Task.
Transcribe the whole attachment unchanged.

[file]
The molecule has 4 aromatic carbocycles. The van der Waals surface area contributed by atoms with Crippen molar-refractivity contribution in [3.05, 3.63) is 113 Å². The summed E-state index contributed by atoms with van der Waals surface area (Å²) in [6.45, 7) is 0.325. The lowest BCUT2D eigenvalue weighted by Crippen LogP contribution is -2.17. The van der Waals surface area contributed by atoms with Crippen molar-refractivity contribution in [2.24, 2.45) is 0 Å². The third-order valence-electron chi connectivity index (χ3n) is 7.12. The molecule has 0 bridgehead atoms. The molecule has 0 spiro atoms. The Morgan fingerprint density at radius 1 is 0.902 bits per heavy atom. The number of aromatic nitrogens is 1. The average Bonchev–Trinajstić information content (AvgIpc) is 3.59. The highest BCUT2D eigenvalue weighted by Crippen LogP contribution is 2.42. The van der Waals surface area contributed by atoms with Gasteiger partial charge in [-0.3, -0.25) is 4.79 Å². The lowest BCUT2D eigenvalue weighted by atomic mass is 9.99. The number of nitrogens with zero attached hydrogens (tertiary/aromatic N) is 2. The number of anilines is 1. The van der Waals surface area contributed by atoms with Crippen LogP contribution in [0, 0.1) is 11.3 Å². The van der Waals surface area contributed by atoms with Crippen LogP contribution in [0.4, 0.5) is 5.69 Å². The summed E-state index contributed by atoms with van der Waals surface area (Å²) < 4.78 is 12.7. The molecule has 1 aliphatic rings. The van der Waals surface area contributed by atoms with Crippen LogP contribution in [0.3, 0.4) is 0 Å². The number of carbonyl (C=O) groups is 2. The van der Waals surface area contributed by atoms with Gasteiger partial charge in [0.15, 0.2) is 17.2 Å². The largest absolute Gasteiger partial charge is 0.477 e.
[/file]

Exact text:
The molecule has 4 aromatic carbocycles. The van der Waals surface area contributed by atoms with Crippen molar-refractivity contribution in [3.05, 3.63) is 113 Å². The summed E-state index contributed by atoms with van der Waals surface area (Å²) in [6.45, 7) is 0.325. The lowest BCUT2D eigenvalue weighted by Crippen LogP contribution is -2.17. The van der Waals surface area contributed by atoms with Crippen molar-refractivity contribution in [2.24, 2.45) is 0 Å². The third-order valence-electron chi connectivity index (χ3n) is 7.12. The molecule has 0 bridgehead atoms. The molecule has 0 spiro atoms. The Morgan fingerprint density at radius 1 is 0.902 bits per heavy atom. The number of aromatic nitrogens is 1. The average Bonchev–Trinajstić information content (AvgIpc) is 3.59. The highest BCUT2D eigenvalue weighted by Crippen LogP contribution is 2.42. The van der Waals surface area contributed by atoms with Gasteiger partial charge in [-0.3, -0.25) is 4.79 Å². The lowest BCUT2D eigenvalue weighted by atomic mass is 9.99. The number of nitrogens with zero attached hydrogens (tertiary/aromatic N) is 2. The number of anilines is 1. The van der Waals surface area contributed by atoms with Crippen LogP contribution in [0, 0.1) is 11.3 Å². The van der Waals surface area contributed by atoms with Crippen LogP contribution in [0.4, 0.5) is 5.69 Å². The summed E-state index contributed by atoms with van der Waals surface area (Å²) < 4.78 is 12.7. The molecule has 1 aliphatic rings. The van der Waals surface area contributed by atoms with Crippen LogP contribution in [0.3, 0.4) is 0 Å². The number of carbonyl (C=O) groups is 2. The van der Waals surface area contributed by atoms with Gasteiger partial charge in [0.15, 0.2) is 17.2 Å². The largest absolute Gasteiger partial charge is 0.477 e.